hello everyone..
please answer me , if you can give me working code
I thought about something...
I know that everything in our machines have addresses..
I thought about watching everything in my computer's random access memory(RAM)
But I don't want to see the information in view of garbage , I mean there are hundreds of thousands of processes, bits there(I want to make them char if it is possible and see texts)...
In addition I have to say that I want to see everything (no matter what it is) in char type
Somethings came to my RAM (mind)
So I wrote a simple code(C++) I got a pointer of variable of int *p
and in loop I wrote
//don't forget(int i = 0)//

     std::cout << x[i++]<< '\n';
     sleep(1);//declared in <unistd.h>

I thought about bool and int
that bool takes only one bit -> but how am I going to make char from one bit
that int takes 4 bits -> I think there are a lot of problems
I wrote something like this and it showed me 0 or big numgers like 3879278398 or -436346346
I thought of using chars and strings, even I tried <sstream> to make that numbers text..
but even if that numbers are texts ... they are still numbers (not word or something like that)
That is interesting if I write "if" and tell if to take only ASCII coded numbers 256<n<0
what would happen .. I have idea, but I don't know how to make real it.

thank you very much

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>>that bool takes only one bit -> but how am I going to make char from one bit
No, the bool data type takes a whole byte (or possibly int) because a byte is the smallest addressable object. If you are unsure about the size of something you can easily find out like this: cout << "sizeof(true) = " << sizeof(true) << '\n'; Are you asking how you can read all the RAM you have in memory? I know it can be done because antivirus scanners do it. Don't ask me how because I don't know.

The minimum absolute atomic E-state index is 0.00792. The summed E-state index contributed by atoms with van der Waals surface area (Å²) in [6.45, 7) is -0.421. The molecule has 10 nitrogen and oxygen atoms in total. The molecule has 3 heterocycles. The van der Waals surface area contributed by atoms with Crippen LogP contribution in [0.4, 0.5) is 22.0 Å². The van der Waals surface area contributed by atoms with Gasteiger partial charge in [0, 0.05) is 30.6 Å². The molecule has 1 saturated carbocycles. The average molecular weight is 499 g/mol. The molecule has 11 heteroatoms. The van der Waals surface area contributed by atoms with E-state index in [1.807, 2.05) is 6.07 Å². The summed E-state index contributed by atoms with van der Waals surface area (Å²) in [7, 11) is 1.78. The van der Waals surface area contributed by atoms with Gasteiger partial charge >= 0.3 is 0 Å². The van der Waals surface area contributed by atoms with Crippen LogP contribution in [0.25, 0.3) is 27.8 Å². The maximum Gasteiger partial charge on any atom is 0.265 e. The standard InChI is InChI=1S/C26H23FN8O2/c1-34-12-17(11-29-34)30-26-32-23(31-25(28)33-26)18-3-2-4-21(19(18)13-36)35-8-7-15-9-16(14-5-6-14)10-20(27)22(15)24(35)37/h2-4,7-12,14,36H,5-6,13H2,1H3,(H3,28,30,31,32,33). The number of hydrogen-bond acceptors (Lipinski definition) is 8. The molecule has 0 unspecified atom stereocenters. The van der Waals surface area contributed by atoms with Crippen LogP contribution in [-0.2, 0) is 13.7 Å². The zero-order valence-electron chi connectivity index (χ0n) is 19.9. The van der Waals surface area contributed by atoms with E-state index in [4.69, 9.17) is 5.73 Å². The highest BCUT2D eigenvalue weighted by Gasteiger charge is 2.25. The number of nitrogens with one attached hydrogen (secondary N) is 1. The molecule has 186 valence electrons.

As for converting numbers into something readable, I don't think that would be possible. All the bytes of RAM contain a numeric value between 0 and 255. How to interpret that data will be up to the program that wrote in those memory spots. External programs will have no clue about what the data means.

oh, I really forgot...
1 byte has 8 bits and in the 8 bits we can store numbers from 0 to 256(ASCII)
(sizeof(bool) == sizeof(char)) ? yes : no
thanks, however there may be more helpful answer because linux is open source
there may be someone who knows how that is coded

>> however there may be more helpful answer because linux is open source
That has nothing to do with it. A byte is a byte no matter what the operating system (although it is true that not all bytes are created equal -- they may have different number of bits).

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